flea market

Generally, the word flea connotes low-rent or cheap, because such places were often infested with fleas (cf. fleabag). The term flea market is a translation of the French marché aux puces, literally market with fleas, an open-air market where second hand goods are sold. From the Belfast News-Letter of 28 July 1891

There is going on just now near the Barriere de Montreuil, at the extreme east end of Paris a sale of rubbish, familiarly known to its frequenters by the unattractive name of the “Flea Market.”

The term quickly jumped the pond to America. From the Janesville Gazette (Wisconsin) of 4 November 1891:

Near the Barriere de Montreuil, in Paris, they have sales of odds and ends known as the “flea market.” A woman recently bought a dilapidated old mattress and, cutting it open, found 14,000 francs in gold.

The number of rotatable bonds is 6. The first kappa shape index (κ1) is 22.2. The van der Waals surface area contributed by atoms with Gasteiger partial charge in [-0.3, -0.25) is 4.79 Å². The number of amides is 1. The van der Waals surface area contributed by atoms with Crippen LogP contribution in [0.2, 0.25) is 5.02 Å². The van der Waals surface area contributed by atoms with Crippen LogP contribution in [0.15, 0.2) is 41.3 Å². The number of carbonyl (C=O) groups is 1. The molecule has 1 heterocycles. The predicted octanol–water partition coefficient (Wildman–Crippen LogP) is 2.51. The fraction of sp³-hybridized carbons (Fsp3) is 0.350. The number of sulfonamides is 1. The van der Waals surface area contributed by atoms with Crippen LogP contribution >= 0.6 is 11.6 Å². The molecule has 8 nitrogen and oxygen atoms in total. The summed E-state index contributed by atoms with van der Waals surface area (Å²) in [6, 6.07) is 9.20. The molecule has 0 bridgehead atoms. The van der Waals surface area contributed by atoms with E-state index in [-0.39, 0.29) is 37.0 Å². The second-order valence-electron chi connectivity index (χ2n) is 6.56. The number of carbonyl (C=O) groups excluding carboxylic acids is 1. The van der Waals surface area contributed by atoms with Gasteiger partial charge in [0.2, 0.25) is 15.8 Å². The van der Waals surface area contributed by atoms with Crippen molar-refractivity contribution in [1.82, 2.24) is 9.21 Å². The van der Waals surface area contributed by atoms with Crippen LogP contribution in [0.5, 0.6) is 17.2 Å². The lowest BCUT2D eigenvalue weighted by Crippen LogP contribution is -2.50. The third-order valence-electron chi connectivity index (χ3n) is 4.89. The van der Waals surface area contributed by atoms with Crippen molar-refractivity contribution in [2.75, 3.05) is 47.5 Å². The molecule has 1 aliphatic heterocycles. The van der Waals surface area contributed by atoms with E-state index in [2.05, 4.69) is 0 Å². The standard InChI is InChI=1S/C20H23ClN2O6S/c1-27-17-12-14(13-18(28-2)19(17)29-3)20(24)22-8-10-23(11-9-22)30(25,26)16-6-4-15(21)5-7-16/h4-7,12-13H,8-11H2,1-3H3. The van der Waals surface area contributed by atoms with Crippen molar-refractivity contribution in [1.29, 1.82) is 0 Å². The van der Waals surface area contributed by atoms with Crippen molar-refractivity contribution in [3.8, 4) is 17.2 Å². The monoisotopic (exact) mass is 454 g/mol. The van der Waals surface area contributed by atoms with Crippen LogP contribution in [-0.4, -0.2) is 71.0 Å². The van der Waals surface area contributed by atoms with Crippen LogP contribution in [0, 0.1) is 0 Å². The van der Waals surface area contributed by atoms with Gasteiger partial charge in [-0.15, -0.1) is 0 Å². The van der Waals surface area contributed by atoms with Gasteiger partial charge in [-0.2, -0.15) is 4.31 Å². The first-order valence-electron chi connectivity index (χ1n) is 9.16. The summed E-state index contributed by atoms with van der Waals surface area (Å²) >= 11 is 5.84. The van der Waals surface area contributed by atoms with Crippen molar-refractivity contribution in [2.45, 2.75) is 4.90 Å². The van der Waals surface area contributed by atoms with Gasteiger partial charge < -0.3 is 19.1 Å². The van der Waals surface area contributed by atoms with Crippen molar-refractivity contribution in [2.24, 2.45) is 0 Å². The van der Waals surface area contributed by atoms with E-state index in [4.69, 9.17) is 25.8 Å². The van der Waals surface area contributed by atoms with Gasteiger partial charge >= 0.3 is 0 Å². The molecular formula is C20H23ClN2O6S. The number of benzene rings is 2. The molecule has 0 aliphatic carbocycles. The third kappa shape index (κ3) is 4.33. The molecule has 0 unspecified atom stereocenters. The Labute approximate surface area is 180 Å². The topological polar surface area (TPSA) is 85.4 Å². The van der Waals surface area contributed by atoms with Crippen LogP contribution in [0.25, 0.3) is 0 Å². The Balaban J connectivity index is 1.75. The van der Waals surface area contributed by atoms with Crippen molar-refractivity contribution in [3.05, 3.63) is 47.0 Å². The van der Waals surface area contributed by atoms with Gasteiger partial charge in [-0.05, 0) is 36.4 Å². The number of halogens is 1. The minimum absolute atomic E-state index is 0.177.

Some suggest that the term is also influenced by the fact that the locations of such markets are not fixed and jump around like fleas. While this may be a characteristic of the markets, it does not appear to be the origin.

(Source: Oxford English Dictionary, 2nd Edition; Newspaperarchive.com; ADS-L)

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